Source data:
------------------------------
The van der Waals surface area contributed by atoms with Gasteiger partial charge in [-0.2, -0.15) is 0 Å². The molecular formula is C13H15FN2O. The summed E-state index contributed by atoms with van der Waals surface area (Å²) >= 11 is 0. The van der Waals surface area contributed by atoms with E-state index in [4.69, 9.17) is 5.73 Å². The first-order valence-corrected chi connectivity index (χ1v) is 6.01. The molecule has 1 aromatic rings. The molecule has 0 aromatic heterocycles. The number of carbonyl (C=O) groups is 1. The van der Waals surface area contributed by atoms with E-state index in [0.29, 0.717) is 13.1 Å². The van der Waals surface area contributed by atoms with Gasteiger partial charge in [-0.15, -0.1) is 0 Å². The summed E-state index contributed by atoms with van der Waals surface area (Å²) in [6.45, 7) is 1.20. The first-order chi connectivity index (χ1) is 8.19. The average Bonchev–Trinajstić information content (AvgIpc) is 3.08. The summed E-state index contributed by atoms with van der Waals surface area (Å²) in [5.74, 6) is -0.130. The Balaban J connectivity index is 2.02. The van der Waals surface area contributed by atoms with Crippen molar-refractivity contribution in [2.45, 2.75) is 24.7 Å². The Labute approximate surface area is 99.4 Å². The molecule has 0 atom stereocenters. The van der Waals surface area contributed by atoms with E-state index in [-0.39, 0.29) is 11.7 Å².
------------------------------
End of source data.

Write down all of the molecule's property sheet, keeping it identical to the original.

The van der Waals surface area contributed by atoms with Gasteiger partial charge in [-0.2, -0.15) is 0 Å². The molecular formula is C13H15FN2O. The summed E-state index contributed by atoms with van der Waals surface area (Å²) >= 11 is 0. The van der Waals surface area contributed by atoms with E-state index in [4.69, 9.17) is 5.73 Å². The first-order valence-corrected chi connectivity index (χ1v) is 6.01. The molecule has 1 aromatic rings. The molecule has 0 aromatic heterocycles. The number of carbonyl (C=O) groups is 1. The van der Waals surface area contributed by atoms with E-state index in [0.29, 0.717) is 13.1 Å². The van der Waals surface area contributed by atoms with Gasteiger partial charge in [-0.15, -0.1) is 0 Å². The summed E-state index contributed by atoms with van der Waals surface area (Å²) in [6.45, 7) is 1.20. The first-order chi connectivity index (χ1) is 8.19. The average Bonchev–Trinajstić information content (AvgIpc) is 3.08. The summed E-state index contributed by atoms with van der Waals surface area (Å²) in [5.74, 6) is -0.130. The Balaban J connectivity index is 2.02. The van der Waals surface area contributed by atoms with Crippen molar-refractivity contribution in [2.45, 2.75) is 24.7 Å². The Labute approximate surface area is 99.4 Å². The molecule has 0 atom stereocenters. The van der Waals surface area contributed by atoms with E-state index in [-0.39, 0.29) is 11.7 Å².